Be prepared with a list of questions and follow-up questions before conducting the interview. Inform customers how long this interview will last and what the purpose is.
2. Customer Surveys & Feedback Forms
A customer survey is another good (and common) way of collecting customer information and understanding customer expectations, needs, and pain points. There are a few different ways to send out customer surveys:
- Online surveys through links or emails through survey tools such as SurveyMonkey
- Phone surveys through customer service teams or automated IVR systems
- In-app or in-software surveys
- In-person or suggestion-box surveys
- Contact forms surveys, etc.
You can send out such surveys and feedback forms when prospecting new leads or to new and long-term customers. As mentioned above, be prepared with questions to include in your survey form. When appropriate, include and offer multiple-choice options, drop-down lists, text-boxes, and so on. This will enable customers to provide more information and give you detailed results.
3. Customer Reviews
Online customer reviews are a great spot for collecting information about how customers are using your products and determining how they feel about them. You can look up Google reviews as well as industry-specific review sites such as G2, TrustPilot, Capterra, etc.
Additionally, since these reviews appear online and are visible to potential customers, you will want to watch these reviews and respond to them as well. Respond to good reviews with “We appreciate your business.” And respond to negative reviews with positive and solution-focused responses. In other words, show new prospects how your business handles negative reviews and customer concerns.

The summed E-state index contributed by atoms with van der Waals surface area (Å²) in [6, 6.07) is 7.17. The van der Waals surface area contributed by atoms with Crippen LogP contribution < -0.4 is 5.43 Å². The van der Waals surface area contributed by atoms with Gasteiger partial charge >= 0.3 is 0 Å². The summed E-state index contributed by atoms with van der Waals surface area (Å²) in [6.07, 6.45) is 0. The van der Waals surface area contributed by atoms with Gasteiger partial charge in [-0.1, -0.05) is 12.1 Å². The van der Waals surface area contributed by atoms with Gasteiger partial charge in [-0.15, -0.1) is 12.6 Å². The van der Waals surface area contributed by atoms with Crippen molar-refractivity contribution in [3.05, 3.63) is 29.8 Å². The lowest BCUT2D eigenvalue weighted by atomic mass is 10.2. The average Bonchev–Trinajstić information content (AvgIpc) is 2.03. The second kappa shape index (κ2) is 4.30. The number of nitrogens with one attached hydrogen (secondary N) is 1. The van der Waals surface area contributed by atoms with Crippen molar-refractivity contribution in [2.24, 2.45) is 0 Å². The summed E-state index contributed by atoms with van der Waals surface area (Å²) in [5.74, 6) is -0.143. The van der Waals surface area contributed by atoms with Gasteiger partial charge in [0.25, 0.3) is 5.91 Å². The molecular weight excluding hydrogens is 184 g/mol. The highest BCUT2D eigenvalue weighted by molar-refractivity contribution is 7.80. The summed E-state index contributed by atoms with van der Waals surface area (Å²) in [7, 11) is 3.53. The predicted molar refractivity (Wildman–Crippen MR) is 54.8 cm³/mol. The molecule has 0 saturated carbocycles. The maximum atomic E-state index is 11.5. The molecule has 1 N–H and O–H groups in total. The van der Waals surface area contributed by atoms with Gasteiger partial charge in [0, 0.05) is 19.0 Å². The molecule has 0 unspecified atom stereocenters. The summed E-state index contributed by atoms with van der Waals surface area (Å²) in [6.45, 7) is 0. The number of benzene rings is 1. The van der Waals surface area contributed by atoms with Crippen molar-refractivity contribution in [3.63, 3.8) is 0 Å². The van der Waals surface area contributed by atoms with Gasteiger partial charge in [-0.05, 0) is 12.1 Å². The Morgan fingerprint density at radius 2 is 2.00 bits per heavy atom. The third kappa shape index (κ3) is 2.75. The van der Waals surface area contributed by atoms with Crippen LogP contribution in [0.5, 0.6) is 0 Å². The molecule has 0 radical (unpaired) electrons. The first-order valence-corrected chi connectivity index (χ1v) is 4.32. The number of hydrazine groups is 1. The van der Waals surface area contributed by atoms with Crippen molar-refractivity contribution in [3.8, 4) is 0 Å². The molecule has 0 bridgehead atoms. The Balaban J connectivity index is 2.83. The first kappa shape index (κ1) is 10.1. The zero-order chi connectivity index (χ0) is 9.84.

Related: Global Call Forwarding Reviews
4. Call Detail Records
Call detail records can be helpful when putting together insights and data based on history. You can use call records to understand the preferred communication channels and contact times. Additionally, you might even identify common complaints that require the help of your customer support team. This information can be used to create support content that helps customers solve issues through self-service options, when appropriate.
5. Recorded Calls
Next, record and review calls with customers. A call recording service is a great tool for sifting through common customer needs, expectations, and complaints. Here, you can identify patterns, anomalies, and more. These insights can then inform better product development and enhanced customer experience.
6. Email Groups
You can use highly personalized emails to specific segments or send well-written generic emails to all your customers. Make it easy and less work for your customers to answer the survey. You may choose to include the feedback form or poll within the body of the email or include a link for them to click. Let them know the purpose of the survey and how long it will take them to complete it. You may even choose to include a reward for a lengthy survey that will take up a good amount of their time.